The Wall Street Journal has a good update on what we know about yesterday’s terrorist truck attack in Berlin:
Nearly 24 hours after Germany’s deadliest terror attack in decades, police said they had been holding the wrong man as their only suspect, reviving fears of more violence and restarting the hunt for at least one perpetrator at large.
The police said a lack of forensic links to the crime scene helped clear their initial suspect, a Pakistani who arrived in Germany a year ago.
The Pakistani was apprehended after someone followed the terrorist as he fled from the truck after the attack:
A witness followed the truck’s driver as he fled the scene on Monday night and reported to the police that the man had disappeared on the edge of the sprawling Tiergarten park, police said. Soon after, near the center of the park, police took into custody a Pakistani man who resembled the witness’s description.
“Because the witness had been observing the man from a distance, we couldn’t be 100% sure that the man was the driver,” said Berlin Police spokesman Thomas Neuendorf.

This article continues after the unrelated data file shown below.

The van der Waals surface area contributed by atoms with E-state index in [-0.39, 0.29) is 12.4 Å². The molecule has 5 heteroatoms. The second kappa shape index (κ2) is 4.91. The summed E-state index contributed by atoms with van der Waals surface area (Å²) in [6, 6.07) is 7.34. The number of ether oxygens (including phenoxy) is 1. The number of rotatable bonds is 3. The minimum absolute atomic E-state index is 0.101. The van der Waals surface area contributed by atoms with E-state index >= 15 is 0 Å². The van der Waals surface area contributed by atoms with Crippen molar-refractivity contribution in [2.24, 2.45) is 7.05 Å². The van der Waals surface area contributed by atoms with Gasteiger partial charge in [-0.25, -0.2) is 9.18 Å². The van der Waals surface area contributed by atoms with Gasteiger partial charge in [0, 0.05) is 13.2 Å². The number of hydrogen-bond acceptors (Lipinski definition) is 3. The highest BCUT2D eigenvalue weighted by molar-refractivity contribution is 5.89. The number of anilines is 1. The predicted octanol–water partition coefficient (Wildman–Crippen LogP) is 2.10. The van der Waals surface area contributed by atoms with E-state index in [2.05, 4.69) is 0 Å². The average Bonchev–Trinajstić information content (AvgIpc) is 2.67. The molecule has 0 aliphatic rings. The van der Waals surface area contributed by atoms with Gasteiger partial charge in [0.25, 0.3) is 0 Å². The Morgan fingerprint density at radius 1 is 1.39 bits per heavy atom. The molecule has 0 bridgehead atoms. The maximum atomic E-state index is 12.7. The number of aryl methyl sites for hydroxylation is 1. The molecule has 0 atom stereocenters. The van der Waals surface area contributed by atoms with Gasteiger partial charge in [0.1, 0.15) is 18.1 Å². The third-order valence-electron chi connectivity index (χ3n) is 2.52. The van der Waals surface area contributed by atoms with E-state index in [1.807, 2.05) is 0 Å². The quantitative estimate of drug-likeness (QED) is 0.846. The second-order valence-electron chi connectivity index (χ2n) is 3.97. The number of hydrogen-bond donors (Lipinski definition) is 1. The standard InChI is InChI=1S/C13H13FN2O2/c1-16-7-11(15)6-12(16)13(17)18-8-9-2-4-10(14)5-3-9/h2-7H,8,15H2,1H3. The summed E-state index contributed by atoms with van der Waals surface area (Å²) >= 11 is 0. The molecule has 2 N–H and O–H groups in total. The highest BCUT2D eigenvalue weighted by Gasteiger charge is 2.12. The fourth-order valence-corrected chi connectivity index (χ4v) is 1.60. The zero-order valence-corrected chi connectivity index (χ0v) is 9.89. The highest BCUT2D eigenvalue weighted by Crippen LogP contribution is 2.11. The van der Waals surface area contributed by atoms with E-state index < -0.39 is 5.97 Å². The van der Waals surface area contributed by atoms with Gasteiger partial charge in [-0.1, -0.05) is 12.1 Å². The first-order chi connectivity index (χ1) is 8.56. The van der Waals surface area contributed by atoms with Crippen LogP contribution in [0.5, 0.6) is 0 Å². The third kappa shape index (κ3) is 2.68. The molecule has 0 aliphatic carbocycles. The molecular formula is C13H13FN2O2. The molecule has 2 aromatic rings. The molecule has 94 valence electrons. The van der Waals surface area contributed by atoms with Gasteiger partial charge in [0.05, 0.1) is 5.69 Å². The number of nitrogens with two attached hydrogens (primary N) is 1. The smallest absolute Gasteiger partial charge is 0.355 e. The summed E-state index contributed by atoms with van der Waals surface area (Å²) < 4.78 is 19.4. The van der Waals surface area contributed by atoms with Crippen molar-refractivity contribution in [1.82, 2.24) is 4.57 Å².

The Islamic State claims that the perpetrator was a follower; of course, they always do. Germany’s “light security posture” is being questioned:
The violence in the center of the capital also raised new questions about Germany’s light security posture amid an upsurge of terror in Europe that has largely spared the country until this week. Despite warnings about the possibility of an attack on one of Germany’s signature Christmas fairs, there were no barriers and no more than five police at the Berlin site when the truck slammed into market stalls and visitors. “We had some officers there to keep an eye on the market,” a police spokesman said. “We now see it wasn’t enough.”
Angela Merkel uttered the usual platitudes:
“We don’t want to live paralyzed by fear of evil,” said Ms. Merkel, who received condolence calls from President Barack Obama and leaders across Europe.
Merkel’s critics don’t advocate living paralyzed by fear of evil, they advocate sane immigration policies. Maybe, tragic as it was, yesterday’s terrorist attack will bring that goal a step closer.